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As written in a previous post, the nested virtualization will be one of the future features of Microsoft Hyper-V. Actually Microsoft simple does not support nested virtualization in its Hyper-V product. Nothing wrong with it, but it’s a case where not supported means also that it simple does not work at all. And usually for production user cases it’s not necessary.

But for testing and labs this features could be really useful, expecially in the client side of the hypervisor. In fact this feature has already been added to Windows 10 (starting with  the build 10565 of Windows Insider version).

The Hyper-V hypervisor takes full control of virtualization extensions (orange arrow), and does not expose them to the guest OS.

Contrast this with the nested diagram below. In this case, Hyper-V has been configured to expose virtualization extensions to its guest VM. A guest VM can take advantage of this, and install its own hypervisor. It can then run its own guest VMs.

Actually the only way to run it is use PowerShell scripting and a recent Windows 10 (like the TH2).

Note: all PowerShell sessions must run with Administrator permission, otherwise some command will not work at all.

First you have to enable running unsigned scripts:

set-executionpolicy remotesigned

In order to set the configuration requirements (e.g. dynamic memory must be off), there is prebuild PowerShell script. This script will check your configuration, change anything which is incorrect (with permission), and enable nested virtualization for a VM. Note that the VM must be off.

Invoke-WebRequest -OutFile ~/Enable-NestedVm.ps1
~/Enable-NestedVm.ps1 -VmName <VmName>

You will see something like this:


You should type exactly “Y” (and not simple “y” lowercase, like in the example). If you don’t see this screen it simple mean that you are not running the PowerShell script with the right privileges. You have to confirm some options and then the VM is ready.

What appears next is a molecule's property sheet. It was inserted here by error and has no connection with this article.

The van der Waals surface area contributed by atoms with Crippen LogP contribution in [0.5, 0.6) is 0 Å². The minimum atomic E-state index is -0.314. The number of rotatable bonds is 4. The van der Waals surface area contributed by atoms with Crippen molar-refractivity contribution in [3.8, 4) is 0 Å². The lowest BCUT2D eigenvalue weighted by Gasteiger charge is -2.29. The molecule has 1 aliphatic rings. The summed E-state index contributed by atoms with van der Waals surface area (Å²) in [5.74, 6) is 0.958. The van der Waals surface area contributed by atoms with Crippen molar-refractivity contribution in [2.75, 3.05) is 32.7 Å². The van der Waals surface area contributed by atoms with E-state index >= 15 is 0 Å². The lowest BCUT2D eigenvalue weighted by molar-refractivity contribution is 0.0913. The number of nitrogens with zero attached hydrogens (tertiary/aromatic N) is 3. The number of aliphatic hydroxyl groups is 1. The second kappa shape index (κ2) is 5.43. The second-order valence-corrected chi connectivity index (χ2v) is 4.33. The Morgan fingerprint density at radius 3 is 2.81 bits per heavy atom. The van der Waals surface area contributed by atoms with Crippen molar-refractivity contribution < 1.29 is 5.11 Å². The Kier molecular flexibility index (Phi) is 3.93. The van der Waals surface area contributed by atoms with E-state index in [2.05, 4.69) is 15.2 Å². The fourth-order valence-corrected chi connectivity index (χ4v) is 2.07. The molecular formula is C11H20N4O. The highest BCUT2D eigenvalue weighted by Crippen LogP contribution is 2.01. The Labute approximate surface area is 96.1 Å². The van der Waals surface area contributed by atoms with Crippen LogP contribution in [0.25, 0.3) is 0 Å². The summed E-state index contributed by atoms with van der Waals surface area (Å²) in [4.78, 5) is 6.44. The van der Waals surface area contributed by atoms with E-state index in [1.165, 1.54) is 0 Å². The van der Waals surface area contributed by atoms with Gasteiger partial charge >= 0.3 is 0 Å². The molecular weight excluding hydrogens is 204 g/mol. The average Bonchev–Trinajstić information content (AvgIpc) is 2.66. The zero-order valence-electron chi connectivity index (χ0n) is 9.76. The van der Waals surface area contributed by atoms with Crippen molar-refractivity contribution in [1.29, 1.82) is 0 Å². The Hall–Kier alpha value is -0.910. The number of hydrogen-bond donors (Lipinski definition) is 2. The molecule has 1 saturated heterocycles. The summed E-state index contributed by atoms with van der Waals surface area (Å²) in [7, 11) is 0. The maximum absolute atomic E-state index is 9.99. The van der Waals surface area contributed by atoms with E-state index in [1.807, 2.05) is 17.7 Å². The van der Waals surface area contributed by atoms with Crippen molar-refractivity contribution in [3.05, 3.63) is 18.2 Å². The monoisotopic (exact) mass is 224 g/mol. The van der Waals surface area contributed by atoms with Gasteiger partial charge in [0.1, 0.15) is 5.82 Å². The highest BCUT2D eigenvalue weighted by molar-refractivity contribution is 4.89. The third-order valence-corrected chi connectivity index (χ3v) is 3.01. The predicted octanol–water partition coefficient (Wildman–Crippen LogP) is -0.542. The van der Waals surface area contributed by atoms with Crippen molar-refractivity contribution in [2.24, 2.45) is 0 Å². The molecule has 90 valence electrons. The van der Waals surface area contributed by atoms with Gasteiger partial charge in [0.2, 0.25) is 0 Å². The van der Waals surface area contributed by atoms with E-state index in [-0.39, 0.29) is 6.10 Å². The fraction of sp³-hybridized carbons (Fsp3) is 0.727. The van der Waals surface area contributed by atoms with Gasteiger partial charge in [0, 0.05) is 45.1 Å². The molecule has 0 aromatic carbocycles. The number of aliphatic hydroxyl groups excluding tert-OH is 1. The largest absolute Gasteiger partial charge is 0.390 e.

Now you can install Hyper-V in the guest VM:

Invoke-Command -VMName "myVM" -ScriptBlock { Enable-WindowsOptionalFeature -FeatureName Microsoft-Hyper-V -Online; Restart-Computer }

Note that this is still just a “preview” of this feature and it’s (actually) available only on Windows 10 (maybe also with the Technical Preview 4 of Windows Server 2016?). In order to make it work both hypervisors need to be the latest versions of Hyper-V. Other hypervisors will not work!

For older hypervisor or others there is no way actually to expose the VT hardware features, and mainly you should get just the hypervisor installed (at least with Hyper-V) but without the ability of run any nested VM (like was before in previous version of Hyper-V).

Once nested virtualization is enabled in a VM, the following features are no longer compatible with that VM. These actions will either fail, or cause the virtual machine not to start if it is hosting other virtual machines:

  • Dynamic memory must be OFF. This will prevent the VM from booting.
  • Runtime memory resize will fail.
  • Applying checkpoints to a running VM will fail.
  • Live migration will fail — in other words, a VM which hosts other VMs cannot be live migrated.
  • Save/restore will fail. Note: these features still work in the “innermost” guest VM. The restrictions only apply to the first layer VM.
  • Once nested virtualization is enabled in a VM, MAC spoofing must be enabled for networking to work in its guests.
  • Hosts with Device Guard enabled cannot expose virtualization extensions to guests. You must first disable VBS in order to preview nested virtualization.
  • Hosts with Virtualization Based Security (VBS) enabled cannot expose virtualization extensions to guests. You must first disable VBS in order to preview nested virtualization.
  • This feature is currently Intel-only. Intel VT-x is required.

For more information see also: Windows Insider Preview: Nested Virtualization.